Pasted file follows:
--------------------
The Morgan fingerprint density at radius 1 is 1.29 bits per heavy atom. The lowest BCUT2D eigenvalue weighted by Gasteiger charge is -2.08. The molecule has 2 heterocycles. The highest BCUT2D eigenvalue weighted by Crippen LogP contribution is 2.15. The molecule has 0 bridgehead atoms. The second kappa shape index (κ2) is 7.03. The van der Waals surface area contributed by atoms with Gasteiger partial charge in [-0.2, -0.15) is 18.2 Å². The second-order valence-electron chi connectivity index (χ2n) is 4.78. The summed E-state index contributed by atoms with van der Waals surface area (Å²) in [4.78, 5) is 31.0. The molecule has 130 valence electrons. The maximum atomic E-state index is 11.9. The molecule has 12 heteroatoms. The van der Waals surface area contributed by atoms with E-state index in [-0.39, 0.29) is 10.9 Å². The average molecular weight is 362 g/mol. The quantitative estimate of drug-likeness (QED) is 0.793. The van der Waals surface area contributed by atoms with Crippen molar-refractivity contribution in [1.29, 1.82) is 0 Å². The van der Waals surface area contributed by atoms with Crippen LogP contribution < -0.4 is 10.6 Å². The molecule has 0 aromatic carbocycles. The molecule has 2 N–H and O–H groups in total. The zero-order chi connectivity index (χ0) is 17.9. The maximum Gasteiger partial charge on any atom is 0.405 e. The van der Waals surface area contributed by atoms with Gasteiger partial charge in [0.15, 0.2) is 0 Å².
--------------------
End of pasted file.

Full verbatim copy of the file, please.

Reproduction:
The Morgan fingerprint density at radius 1 is 1.29 bits per heavy atom. The lowest BCUT2D eigenvalue weighted by Gasteiger charge is -2.08. The molecule has 2 heterocycles. The highest BCUT2D eigenvalue weighted by Crippen LogP contribution is 2.15. The molecule has 0 bridgehead atoms. The second kappa shape index (κ2) is 7.03. The van der Waals surface area contributed by atoms with Gasteiger partial charge in [-0.2, -0.15) is 18.2 Å². The second-order valence-electron chi connectivity index (χ2n) is 4.78. The summed E-state index contributed by atoms with van der Waals surface area (Å²) in [4.78, 5) is 31.0. The molecule has 130 valence electrons. The maximum atomic E-state index is 11.9. The molecule has 12 heteroatoms. The van der Waals surface area contributed by atoms with E-state index in [-0.39, 0.29) is 10.9 Å². The average molecular weight is 362 g/mol. The quantitative estimate of drug-likeness (QED) is 0.793. The van der Waals surface area contributed by atoms with Crippen molar-refractivity contribution in [1.29, 1.82) is 0 Å². The van der Waals surface area contributed by atoms with Crippen LogP contribution < -0.4 is 10.6 Å². The molecule has 0 aromatic carbocycles. The molecule has 2 N–H and O–H groups in total. The zero-order chi connectivity index (χ0) is 17.9. The maximum Gasteiger partial charge on any atom is 0.405 e. The van der Waals surface area contributed by atoms with Gasteiger partial charge in [0.15, 0.2) is 0 Å².